• Sun. Dec 10th, 2023

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Whitby Coastal Protection Scheme Shortlisted In Prestigious Regional Award

A coastal protection scheme in a village near Whitby has been shortlisted for a prestigious civil engineering award.

The Institution of Civil Engineers (ICE) has announced Runswick Bay Coastal Protection Scheme has been shortlisted for recognition in its 2019 Yorkshire and Humber Awards.

Runswick Bay was designated as a Marine Conservation Zone (MCZ) in January 2016, and the Coastal Protection Scheme offers an enhanced standard of protection against coastal

erosion to over 100 properties, including 6 listed buildings and infrastructure such as roads and utilities, for the next century.

Michael Sherrard, senior project manager at Esh Construction, who worked alongside Scarborough Borough Council, JBA Consulting, Royal HaskoningDHV, Environment Agency, Runswick Bay Coastal Protection Trust, Yorkshire Water on the project, said: ““The design and build contract delivered on Scarborough Borough Council’s commitment to delivering coastal defence in a way that not only protects homes and community but works alongside and enhances the diverse natural environment the Yorkshire coastline is famed for.

“Over 100 innovative rock pools have been created within the new rock armour stone defence along with a multitude of habitat friendly grooves. Considerate placement of armour stone and use of natural seed rock has proved fruitful in rapidly colonising the newly constructed defence.  The support of the local community and councillors has been outstanding throughout the project.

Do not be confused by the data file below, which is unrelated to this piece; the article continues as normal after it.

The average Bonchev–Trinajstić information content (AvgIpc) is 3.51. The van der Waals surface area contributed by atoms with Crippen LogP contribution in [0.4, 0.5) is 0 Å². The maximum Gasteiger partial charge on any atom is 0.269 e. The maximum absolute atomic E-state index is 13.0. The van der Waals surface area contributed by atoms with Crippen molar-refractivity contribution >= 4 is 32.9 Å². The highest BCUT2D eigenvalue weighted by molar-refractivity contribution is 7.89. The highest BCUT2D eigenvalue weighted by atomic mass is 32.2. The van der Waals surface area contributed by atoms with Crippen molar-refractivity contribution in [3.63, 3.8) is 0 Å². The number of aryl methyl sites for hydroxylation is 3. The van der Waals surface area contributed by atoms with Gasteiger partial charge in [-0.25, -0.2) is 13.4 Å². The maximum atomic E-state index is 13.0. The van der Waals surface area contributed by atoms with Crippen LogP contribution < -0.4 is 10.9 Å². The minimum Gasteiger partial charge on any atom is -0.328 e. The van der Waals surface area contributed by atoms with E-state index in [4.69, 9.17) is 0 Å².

“We are delighted that such a unique civil engineering project has been shortlisted.”

The project is one of five projects from across the region to be shortlisted for the Smeaton Award, alongside Standedge Tunnel End Aqueduct Reconstruction and Knostrop Footbridge.

The awards are held annually to showcase the outstanding work done during the past year by civil engineers in the Yorkshire and Humber Region. They are divided into three categories; projects with a cost in excess of £5m will compete for the Centenary Award, those under £5m can apply for the Smeaton Award, and those concerned with studies and research can compete for the Sir John Fowler Award.

In 2018 the Smeaton Award was won by the Tadcaster Bridge emergency works.

This year’s winners will be revealed at the ICE’s annual black-tie gala dinner at Sheffield City Hall on March 15.

Penny Marshall, the ICE’s regional director for Yorkshire and Humber said: “The standards of entries we have seen this year is exceptionally high and the judges now have a very difficult task ahead of them.

“There are thousands of civil engineers in Yorkshire and Humber that work tirelessly to design, improve and maintain the infrastructure that we rely on, and these awards are a great opportunity to highlight the positive impact their work has on our lives.”